The Advent of Fuel Injection

by James Kraus

Messerschmitt Me 109 fighter powered by a Mercedes-Benz V12 fed with Bosch fuel injection

World War II, and the events preceding, did much to seed the development of automotive fuel injection. The concept of injecting precise amounts of fuel into the engine, as opposed to relying on vacuum to draw in approximately the right amount always held promise. The potential of overcoming the carburettor drawbacks of sensitivity to g-forces and altitude changes increased the allure. The war sped things along.

By 1940, Italy was suffering from widespread fuel shortages due largely to the vast amounts of gasoline Mussolini sent to Spain in support of Generalísimo Francisco Franco’s Nationalists during the Spanish Civil War. Shortages intensified when export of petroleum products to Italy was banned by the League of Nations.

Read the rest of this entry ››

When Volkswagen Took a Walk on the Wild Side

by James Kraus

JK - 1 (48)

“Place Pigalle” by Stanley Black and his Orchestra Montmarte, 1957. Capturing the atmosphere of a night in Paris.

At the height of the Swinging Sixties, everyone was (literally and figuratively) letting their hair down and doing things that would have been unheard of (or at least kept private) just a decade earlier. It was the era of satellites, moon launches, the pill, James Bond, The Beatles, the Twist and the Watusi.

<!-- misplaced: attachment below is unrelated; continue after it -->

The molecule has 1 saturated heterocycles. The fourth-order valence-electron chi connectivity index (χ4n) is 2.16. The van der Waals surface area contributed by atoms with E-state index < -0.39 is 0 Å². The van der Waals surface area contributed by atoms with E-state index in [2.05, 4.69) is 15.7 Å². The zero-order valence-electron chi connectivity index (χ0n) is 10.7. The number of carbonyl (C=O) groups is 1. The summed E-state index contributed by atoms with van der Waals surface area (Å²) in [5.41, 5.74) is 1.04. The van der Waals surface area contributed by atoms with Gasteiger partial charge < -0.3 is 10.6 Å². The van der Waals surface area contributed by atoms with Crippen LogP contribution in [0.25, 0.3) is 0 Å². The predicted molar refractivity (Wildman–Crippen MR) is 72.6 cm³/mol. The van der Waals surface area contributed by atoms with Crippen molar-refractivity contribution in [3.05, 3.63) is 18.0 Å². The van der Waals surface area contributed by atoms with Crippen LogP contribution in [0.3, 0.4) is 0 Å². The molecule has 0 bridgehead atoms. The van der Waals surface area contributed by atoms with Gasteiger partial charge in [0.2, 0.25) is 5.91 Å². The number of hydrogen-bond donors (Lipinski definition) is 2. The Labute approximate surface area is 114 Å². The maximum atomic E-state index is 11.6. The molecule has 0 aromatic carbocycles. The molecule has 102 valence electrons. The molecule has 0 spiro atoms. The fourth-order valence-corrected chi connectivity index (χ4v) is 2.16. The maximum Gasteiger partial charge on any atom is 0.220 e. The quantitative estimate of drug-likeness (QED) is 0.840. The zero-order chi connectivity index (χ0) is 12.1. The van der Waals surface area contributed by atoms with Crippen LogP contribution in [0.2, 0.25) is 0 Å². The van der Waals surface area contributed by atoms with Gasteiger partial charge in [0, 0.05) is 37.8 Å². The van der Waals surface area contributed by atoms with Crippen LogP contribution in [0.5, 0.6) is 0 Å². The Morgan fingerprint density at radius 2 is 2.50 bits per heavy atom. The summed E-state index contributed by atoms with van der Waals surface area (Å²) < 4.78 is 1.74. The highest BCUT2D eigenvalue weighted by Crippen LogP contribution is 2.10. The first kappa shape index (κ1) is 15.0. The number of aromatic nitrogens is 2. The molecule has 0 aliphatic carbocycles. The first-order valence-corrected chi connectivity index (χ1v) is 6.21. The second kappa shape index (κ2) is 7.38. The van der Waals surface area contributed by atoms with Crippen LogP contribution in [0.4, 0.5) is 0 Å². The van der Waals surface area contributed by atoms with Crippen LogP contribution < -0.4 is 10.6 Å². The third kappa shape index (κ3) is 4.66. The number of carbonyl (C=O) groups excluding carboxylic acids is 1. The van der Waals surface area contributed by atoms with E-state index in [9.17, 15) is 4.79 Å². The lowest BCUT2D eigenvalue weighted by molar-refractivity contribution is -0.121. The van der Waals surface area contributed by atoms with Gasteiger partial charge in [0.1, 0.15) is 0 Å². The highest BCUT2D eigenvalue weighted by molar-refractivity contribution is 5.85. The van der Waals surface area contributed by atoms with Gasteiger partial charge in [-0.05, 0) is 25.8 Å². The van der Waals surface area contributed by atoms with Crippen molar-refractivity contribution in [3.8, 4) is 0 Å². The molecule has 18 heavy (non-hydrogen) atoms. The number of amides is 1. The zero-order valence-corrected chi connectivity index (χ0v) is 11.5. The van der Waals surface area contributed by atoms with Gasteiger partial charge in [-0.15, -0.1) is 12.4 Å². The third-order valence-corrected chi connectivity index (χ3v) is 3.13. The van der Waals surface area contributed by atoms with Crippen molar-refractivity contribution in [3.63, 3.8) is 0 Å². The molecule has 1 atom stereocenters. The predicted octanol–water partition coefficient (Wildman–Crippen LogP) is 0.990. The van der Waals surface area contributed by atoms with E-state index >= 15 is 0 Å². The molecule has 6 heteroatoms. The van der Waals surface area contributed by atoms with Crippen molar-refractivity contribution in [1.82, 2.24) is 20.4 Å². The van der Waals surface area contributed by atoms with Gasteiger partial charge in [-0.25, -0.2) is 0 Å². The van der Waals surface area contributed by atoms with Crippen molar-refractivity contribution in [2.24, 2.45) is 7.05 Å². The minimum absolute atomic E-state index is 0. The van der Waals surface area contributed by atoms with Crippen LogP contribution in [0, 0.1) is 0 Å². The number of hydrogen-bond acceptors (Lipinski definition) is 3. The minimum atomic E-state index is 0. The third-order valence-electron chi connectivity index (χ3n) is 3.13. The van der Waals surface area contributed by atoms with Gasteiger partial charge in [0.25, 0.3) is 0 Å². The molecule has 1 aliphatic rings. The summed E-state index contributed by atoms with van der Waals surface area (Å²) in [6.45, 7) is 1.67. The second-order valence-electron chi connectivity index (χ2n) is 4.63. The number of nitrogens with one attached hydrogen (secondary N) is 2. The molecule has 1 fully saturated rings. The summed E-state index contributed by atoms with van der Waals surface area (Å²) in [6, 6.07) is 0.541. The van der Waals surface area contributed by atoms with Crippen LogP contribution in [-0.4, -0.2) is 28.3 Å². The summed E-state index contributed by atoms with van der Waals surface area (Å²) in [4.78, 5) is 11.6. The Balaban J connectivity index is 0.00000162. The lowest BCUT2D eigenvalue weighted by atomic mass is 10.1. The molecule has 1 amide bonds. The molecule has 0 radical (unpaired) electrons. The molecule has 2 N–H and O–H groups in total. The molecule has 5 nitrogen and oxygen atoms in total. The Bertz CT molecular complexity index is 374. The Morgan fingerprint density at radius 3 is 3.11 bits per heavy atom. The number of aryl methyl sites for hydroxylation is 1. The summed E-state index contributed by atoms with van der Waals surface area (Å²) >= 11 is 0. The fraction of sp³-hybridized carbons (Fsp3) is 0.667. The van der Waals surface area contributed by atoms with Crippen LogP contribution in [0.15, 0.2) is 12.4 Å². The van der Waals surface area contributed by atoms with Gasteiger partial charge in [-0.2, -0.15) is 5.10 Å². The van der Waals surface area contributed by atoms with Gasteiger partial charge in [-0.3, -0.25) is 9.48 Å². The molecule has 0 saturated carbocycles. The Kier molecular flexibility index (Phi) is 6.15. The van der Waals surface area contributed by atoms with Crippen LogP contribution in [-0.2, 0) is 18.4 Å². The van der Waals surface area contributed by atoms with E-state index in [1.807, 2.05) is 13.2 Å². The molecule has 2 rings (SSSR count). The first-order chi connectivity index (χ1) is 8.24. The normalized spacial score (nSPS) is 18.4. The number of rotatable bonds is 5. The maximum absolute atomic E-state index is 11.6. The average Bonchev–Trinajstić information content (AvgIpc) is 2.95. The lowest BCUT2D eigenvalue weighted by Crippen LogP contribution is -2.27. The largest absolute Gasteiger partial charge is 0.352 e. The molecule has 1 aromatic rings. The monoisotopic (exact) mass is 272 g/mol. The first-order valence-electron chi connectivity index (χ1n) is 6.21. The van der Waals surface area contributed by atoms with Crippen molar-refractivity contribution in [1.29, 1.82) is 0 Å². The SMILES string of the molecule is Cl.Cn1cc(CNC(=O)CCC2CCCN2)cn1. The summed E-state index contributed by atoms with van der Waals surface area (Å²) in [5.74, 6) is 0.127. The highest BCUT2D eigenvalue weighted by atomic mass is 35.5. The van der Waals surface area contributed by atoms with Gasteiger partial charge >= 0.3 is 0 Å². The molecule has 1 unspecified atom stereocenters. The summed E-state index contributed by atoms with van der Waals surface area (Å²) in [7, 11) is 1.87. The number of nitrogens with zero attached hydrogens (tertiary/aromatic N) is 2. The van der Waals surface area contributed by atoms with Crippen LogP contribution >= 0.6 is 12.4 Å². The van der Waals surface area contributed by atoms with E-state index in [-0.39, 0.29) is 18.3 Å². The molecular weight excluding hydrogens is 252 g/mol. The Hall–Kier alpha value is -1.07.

Automobile manufactures were building family sedans with extra punch, and with the debut of the Lamborghini Miura, we witnessed the birth of the supercar.

Read the rest of this entry ››

A Concise History of the Alloy Wheel

by James Kraus

1968 BMW 2800CS riding on unusually elegant alloy wheels featuring a polished chrome centre cap discreetly concealing the mounting lugs. Visible fasteners on a contemporary automobile are generally considered to represent a lack of refinement, yet seem to be embraced when they appear on otherwise highly stylized wheels. These were produced for BMW in Italy by FPS (Foundry Pedrini Siena).

Today, alloy wheels are all but ubiquitous and are used by automobile manufacturers as a key styling feature, often used to differentiate model ranges and equipment specification. They started becoming popular with the general public in the 1980’s, but were in fact offered sporadically since 1924.